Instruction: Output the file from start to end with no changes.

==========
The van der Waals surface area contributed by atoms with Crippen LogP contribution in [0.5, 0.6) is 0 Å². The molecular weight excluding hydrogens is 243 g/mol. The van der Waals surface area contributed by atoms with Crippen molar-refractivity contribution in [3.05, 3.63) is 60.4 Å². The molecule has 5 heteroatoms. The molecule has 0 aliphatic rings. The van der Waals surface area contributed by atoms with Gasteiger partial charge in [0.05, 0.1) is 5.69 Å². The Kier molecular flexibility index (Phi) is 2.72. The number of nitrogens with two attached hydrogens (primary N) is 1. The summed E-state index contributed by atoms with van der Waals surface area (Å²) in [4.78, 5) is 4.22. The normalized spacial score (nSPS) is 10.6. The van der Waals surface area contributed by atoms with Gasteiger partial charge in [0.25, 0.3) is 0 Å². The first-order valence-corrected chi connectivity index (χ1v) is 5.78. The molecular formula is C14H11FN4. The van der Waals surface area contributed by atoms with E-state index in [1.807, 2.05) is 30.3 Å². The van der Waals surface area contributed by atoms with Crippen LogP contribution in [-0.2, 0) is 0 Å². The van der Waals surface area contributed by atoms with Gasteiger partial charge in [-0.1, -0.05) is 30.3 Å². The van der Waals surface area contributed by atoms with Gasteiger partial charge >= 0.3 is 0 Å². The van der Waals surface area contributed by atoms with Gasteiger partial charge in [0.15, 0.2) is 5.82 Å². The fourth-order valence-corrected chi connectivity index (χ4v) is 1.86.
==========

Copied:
The van der Waals surface area contributed by atoms with Crippen LogP contribution in [0.5, 0.6) is 0 Å². The molecular weight excluding hydrogens is 243 g/mol. The van der Waals surface area contributed by atoms with Crippen molar-refractivity contribution in [3.05, 3.63) is 60.4 Å². The molecule has 5 heteroatoms. The molecule has 0 aliphatic rings. The van der Waals surface area contributed by atoms with Gasteiger partial charge in [0.05, 0.1) is 5.69 Å². The Kier molecular flexibility index (Phi) is 2.72. The number of nitrogens with two attached hydrogens (primary N) is 1. The summed E-state index contributed by atoms with van der Waals surface area (Å²) in [4.78, 5) is 4.22. The normalized spacial score (nSPS) is 10.6. The van der Waals surface area contributed by atoms with Gasteiger partial charge in [0.25, 0.3) is 0 Å². The first-order valence-corrected chi connectivity index (χ1v) is 5.78. The molecular formula is C14H11FN4. The van der Waals surface area contributed by atoms with E-state index in [1.807, 2.05) is 30.3 Å². The van der Waals surface area contributed by atoms with Crippen LogP contribution in [-0.2, 0) is 0 Å². The van der Waals surface area contributed by atoms with Gasteiger partial charge in [-0.1, -0.05) is 30.3 Å². The van der Waals surface area contributed by atoms with Gasteiger partial charge >= 0.3 is 0 Å². The van der Waals surface area contributed by atoms with Gasteiger partial charge in [0.15, 0.2) is 5.82 Å². The fourth-order valence-corrected chi connectivity index (χ4v) is 1.86.